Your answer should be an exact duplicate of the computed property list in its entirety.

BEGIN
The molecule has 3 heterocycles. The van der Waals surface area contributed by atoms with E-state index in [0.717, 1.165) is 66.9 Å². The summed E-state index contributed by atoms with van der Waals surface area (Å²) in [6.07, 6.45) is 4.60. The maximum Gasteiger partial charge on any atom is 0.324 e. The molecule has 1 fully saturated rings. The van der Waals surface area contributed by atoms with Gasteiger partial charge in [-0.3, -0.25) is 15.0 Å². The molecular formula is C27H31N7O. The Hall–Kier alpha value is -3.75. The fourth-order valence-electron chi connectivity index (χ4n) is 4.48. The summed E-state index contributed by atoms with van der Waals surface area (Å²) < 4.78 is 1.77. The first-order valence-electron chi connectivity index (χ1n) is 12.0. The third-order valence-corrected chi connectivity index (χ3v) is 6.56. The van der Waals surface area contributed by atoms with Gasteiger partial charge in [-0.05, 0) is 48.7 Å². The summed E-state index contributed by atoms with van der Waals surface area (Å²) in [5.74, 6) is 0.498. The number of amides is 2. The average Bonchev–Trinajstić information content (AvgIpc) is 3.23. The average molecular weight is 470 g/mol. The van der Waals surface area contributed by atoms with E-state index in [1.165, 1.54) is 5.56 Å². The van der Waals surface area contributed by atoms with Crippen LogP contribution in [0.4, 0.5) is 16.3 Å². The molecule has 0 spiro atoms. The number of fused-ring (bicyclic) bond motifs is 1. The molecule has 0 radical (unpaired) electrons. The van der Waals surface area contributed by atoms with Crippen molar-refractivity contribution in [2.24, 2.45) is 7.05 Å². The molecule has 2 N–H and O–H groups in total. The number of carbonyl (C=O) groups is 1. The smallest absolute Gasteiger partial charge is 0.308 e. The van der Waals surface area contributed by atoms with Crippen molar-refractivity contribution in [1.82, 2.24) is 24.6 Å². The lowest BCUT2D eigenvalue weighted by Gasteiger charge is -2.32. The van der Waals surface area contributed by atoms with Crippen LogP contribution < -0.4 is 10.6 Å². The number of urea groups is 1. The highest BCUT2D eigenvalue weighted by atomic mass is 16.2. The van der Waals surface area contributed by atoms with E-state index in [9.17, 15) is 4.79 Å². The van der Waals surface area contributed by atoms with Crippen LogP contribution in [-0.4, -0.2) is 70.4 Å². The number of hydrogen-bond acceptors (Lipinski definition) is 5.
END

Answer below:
The molecule has 3 heterocycles. The van der Waals surface area contributed by atoms with E-state index in [0.717, 1.165) is 66.9 Å². The summed E-state index contributed by atoms with van der Waals surface area (Å²) in [6.07, 6.45) is 4.60. The maximum Gasteiger partial charge on any atom is 0.324 e. The molecule has 1 fully saturated rings. The van der Waals surface area contributed by atoms with Gasteiger partial charge in [-0.3, -0.25) is 15.0 Å². The molecular formula is C27H31N7O. The Hall–Kier alpha value is -3.75. The fourth-order valence-electron chi connectivity index (χ4n) is 4.48. The summed E-state index contributed by atoms with van der Waals surface area (Å²) < 4.78 is 1.77. The first-order valence-electron chi connectivity index (χ1n) is 12.0. The third-order valence-corrected chi connectivity index (χ3v) is 6.56. The van der Waals surface area contributed by atoms with Gasteiger partial charge in [-0.05, 0) is 48.7 Å². The summed E-state index contributed by atoms with van der Waals surface area (Å²) in [5.74, 6) is 0.498. The number of amides is 2. The average Bonchev–Trinajstić information content (AvgIpc) is 3.23. The average molecular weight is 470 g/mol. The van der Waals surface area contributed by atoms with E-state index in [1.165, 1.54) is 5.56 Å². The van der Waals surface area contributed by atoms with Crippen LogP contribution in [0.4, 0.5) is 16.3 Å². The molecule has 0 spiro atoms. The number of fused-ring (bicyclic) bond motifs is 1. The molecule has 0 radical (unpaired) electrons. The van der Waals surface area contributed by atoms with Crippen molar-refractivity contribution in [2.24, 2.45) is 7.05 Å². The molecule has 2 N–H and O–H groups in total. The number of carbonyl (C=O) groups is 1. The smallest absolute Gasteiger partial charge is 0.308 e. The van der Waals surface area contributed by atoms with Crippen molar-refractivity contribution in [1.82, 2.24) is 24.6 Å². The lowest BCUT2D eigenvalue weighted by Gasteiger charge is -2.32. The van der Waals surface area contributed by atoms with Crippen LogP contribution < -0.4 is 10.6 Å². The number of urea groups is 1. The highest BCUT2D eigenvalue weighted by atomic mass is 16.2. The van der Waals surface area contributed by atoms with E-state index in [9.17, 15) is 4.79 Å². The van der Waals surface area contributed by atoms with Crippen LogP contribution in [-0.4, -0.2) is 70.4 Å². The number of hydrogen-bond acceptors (Lipinski definition) is 5.